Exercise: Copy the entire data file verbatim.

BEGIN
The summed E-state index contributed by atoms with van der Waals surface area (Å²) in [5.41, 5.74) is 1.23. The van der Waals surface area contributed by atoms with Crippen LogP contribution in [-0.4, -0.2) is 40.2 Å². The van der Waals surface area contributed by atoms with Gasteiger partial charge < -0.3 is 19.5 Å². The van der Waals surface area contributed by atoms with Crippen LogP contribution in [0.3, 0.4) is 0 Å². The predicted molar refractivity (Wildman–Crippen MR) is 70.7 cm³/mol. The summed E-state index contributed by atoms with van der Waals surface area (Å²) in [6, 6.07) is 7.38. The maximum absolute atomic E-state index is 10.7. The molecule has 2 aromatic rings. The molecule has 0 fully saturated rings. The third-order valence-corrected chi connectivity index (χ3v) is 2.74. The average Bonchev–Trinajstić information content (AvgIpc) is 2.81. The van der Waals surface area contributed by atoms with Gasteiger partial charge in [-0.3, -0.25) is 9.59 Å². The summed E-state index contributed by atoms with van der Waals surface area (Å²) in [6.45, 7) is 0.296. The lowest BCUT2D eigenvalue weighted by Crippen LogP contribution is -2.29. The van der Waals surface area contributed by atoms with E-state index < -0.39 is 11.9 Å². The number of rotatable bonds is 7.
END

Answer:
The summed E-state index contributed by atoms with van der Waals surface area (Å²) in [5.41, 5.74) is 1.23. The van der Waals surface area contributed by atoms with Crippen LogP contribution in [-0.4, -0.2) is 40.2 Å². The van der Waals surface area contributed by atoms with Gasteiger partial charge < -0.3 is 19.5 Å². The van der Waals surface area contributed by atoms with Crippen LogP contribution in [0.3, 0.4) is 0 Å². The predicted molar refractivity (Wildman–Crippen MR) is 70.7 cm³/mol. The summed E-state index contributed by atoms with van der Waals surface area (Å²) in [6, 6.07) is 7.38. The maximum absolute atomic E-state index is 10.7. The molecule has 2 aromatic rings. The molecule has 0 fully saturated rings. The third-order valence-corrected chi connectivity index (χ3v) is 2.74. The average Bonchev–Trinajstić information content (AvgIpc) is 2.81. The van der Waals surface area contributed by atoms with Gasteiger partial charge in [-0.3, -0.25) is 9.59 Å². The summed E-state index contributed by atoms with van der Waals surface area (Å²) in [6.45, 7) is 0.296. The lowest BCUT2D eigenvalue weighted by Crippen LogP contribution is -2.29. The van der Waals surface area contributed by atoms with E-state index < -0.39 is 11.9 Å². The number of rotatable bonds is 7.